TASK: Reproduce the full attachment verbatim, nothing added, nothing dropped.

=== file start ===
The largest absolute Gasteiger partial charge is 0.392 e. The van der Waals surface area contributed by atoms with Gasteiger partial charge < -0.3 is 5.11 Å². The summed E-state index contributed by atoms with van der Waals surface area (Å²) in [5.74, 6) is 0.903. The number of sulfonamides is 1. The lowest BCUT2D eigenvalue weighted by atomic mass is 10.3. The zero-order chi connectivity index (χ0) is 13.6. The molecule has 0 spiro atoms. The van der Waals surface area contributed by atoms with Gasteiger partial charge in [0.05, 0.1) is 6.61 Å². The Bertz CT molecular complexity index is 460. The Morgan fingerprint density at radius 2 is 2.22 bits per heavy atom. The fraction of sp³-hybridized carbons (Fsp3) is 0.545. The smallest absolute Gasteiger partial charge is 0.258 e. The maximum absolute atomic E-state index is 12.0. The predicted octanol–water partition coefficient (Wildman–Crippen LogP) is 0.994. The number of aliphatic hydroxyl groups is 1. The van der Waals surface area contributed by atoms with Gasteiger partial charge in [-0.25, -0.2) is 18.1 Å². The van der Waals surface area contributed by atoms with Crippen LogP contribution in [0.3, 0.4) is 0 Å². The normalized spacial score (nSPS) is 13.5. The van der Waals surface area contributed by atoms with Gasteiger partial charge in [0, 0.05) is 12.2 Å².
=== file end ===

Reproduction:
The largest absolute Gasteiger partial charge is 0.392 e. The van der Waals surface area contributed by atoms with Gasteiger partial charge < -0.3 is 5.11 Å². The summed E-state index contributed by atoms with van der Waals surface area (Å²) in [5.74, 6) is 0.903. The number of sulfonamides is 1. The lowest BCUT2D eigenvalue weighted by atomic mass is 10.3. The zero-order chi connectivity index (χ0) is 13.6. The molecule has 0 spiro atoms. The van der Waals surface area contributed by atoms with Gasteiger partial charge in [0.05, 0.1) is 6.61 Å². The Bertz CT molecular complexity index is 460. The Morgan fingerprint density at radius 2 is 2.22 bits per heavy atom. The fraction of sp³-hybridized carbons (Fsp3) is 0.545. The smallest absolute Gasteiger partial charge is 0.258 e. The maximum absolute atomic E-state index is 12.0. The predicted octanol–water partition coefficient (Wildman–Crippen LogP) is 0.994. The number of aliphatic hydroxyl groups is 1. The van der Waals surface area contributed by atoms with Gasteiger partial charge in [-0.25, -0.2) is 18.1 Å². The van der Waals surface area contributed by atoms with Crippen LogP contribution in [0.3, 0.4) is 0 Å². The normalized spacial score (nSPS) is 13.5. The van der Waals surface area contributed by atoms with Gasteiger partial charge in [0, 0.05) is 12.2 Å².